EAH New Chief of Staff is AHS Graduate

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Shannon PHOTO CONTRIBUTED TO THE OBSERVER

Contributed By EAH

On Oct. 1 every two years, the chief of staff role at East Alabama Health rotates. It just so happens that the transition this year finds an Auburn High School graduate succeeding an Opelika High School graduate in the lead physician role that is responsible for providing leadership and guidance to the medical staff and promoting effective communication between the medical staff and administration.

Mary Ann Shannon, an internist and hospitalist — and AHS Class of 1992 — takes over as the new chief of staff today, replacing fellow hospitalist, ICU medical director and friend, Michael Roberts, M.D., OHS Class of 1993. After spending their formative years as archrivals, the two have worked together over the past year to provide for a smooth transition for the top medical staff position.  

Shannon joined the local medical community in 2006 as a physician in practice with Internal Medicine Associates (IMA). That also made her an active member of hospital’s medical staff. In 2010, she transitioned to work full-time as a hospitalist — physicians who only see patients in a hospital setting.

Coincidentally, her medical roots can be traced back to the hospital she has now been at for 15 years. Shannon was majoring in chemical engineering at the University of Tennessee, but was home for the summer in 1996. Through a connection, she was able to assist William Webb, M.D. during the summer.

“Dr. Webb let me work at EAMC and I loved it,” she said.

Looking back on it now, she jokingly said,  “I ‘blame’ Dr. William Webb, Dr. Robert Brown, Dr. Steve Lock, Dr. John Thomas and Dr. Edie Graves for getting me interested in medicine. Working with them and watching them take care of patients was the reason I went to medical school.”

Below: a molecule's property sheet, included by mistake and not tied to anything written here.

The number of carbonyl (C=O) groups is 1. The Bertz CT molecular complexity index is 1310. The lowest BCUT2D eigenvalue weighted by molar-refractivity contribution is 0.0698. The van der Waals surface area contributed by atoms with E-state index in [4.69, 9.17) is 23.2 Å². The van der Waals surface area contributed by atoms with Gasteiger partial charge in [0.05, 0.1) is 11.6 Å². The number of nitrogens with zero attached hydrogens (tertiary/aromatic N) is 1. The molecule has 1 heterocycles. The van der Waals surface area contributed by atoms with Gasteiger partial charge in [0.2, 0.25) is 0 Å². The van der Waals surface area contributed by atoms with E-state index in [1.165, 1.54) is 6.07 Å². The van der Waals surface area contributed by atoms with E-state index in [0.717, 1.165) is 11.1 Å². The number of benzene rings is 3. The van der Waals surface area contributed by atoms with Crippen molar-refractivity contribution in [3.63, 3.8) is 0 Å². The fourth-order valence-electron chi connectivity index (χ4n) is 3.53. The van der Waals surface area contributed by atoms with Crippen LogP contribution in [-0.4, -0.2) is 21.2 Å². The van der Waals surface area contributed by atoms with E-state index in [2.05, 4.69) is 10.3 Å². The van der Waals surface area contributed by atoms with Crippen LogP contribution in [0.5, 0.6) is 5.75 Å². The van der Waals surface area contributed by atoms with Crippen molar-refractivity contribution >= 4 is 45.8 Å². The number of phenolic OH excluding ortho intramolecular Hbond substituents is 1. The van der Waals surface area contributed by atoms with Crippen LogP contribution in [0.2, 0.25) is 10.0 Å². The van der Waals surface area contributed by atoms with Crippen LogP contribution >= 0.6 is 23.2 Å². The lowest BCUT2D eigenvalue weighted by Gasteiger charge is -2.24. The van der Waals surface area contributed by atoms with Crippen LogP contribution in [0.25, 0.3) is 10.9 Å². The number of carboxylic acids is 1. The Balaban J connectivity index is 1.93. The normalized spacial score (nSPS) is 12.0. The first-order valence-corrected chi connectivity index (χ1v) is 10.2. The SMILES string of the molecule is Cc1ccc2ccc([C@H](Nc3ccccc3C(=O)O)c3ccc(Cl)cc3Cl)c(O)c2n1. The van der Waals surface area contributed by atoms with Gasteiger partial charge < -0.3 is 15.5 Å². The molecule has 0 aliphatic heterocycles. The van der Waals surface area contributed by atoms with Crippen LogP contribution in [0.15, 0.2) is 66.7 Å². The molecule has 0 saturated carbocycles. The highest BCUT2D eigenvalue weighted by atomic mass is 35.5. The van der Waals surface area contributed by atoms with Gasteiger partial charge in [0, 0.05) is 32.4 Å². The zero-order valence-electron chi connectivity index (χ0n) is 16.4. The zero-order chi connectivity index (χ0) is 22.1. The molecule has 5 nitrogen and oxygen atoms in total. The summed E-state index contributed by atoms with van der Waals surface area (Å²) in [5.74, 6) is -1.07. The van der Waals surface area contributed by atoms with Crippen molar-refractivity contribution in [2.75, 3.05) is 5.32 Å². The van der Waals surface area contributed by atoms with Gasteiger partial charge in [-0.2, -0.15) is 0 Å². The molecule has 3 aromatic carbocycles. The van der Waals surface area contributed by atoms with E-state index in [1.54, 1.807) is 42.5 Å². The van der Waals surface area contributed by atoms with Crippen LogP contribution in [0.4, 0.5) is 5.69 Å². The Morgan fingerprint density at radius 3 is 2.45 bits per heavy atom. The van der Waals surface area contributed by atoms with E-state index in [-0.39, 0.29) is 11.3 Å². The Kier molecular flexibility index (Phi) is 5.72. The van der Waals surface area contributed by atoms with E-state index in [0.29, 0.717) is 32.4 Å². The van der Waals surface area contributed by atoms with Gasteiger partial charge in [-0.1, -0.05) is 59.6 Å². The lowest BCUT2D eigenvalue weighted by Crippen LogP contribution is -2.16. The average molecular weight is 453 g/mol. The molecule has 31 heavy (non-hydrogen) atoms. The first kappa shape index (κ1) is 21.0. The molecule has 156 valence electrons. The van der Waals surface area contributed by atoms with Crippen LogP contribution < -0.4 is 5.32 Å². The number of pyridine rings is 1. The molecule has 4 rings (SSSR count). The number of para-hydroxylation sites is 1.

Prior to moving back home to Auburn and joining the medical staff at East Alabama Health, Shannon was an internist at the Kirklin Clinic at UAB and was on the teaching faculty for the internal medicine residency program at UAB.

When asked what she learned by watching Dr. Roberts the past two years, she quipped “That I do not want to be chief of staff during a pandemic.”

Regarding COVID-19, of which she has played a direct role in the ICU,  Shannon states the following.

“I hate to see a pandemic that’s causing so much unnecessary death, and that is monopolizing our hospital resources, become such a political topic and a trigger for anger and discourse. It’s a virus. It’s killing some of us, and it’s overwhelming our healthcare system.

“I hope going forward we can get to a point where it stops: the dying, the suffering of those who are ill and those left behind, and especially the anger with each other. My hope is everyone will do what he or she can do to keep safe from COVID and out of the hospital. And remember, the virus is our common enemy — not each other.” 

Away from the hospital  Shannon likes to cook, eat, write, travel, read and run. Along with five pets, she has two sons, Charlie and Sam, so she spends a lot of time watching them run track and cross country and play soccer.  

ABOUT EAST ALABAMA HEALTH:

East Alabama Health encompasses East Alabama Medical Center in Opelika, EAMC-Lanier in Valley, the Spencer Cancer Center in Opelika, the Auburn Medical Pavilion and a host of other key medical clinic and practices that help provide a continuum of care to patients throughout an 11-county area. EAMC is a 340-bed regional referral hospital, while EAMC-Lanier provides inpatient services as well as a nursing home, an acute rehab unit and an ambulatory surgery center. East Alabama Health employs about 3,500 employees and is the second largest employer in the region, trailing only Auburn University. For more information, visit www.eamc.org.

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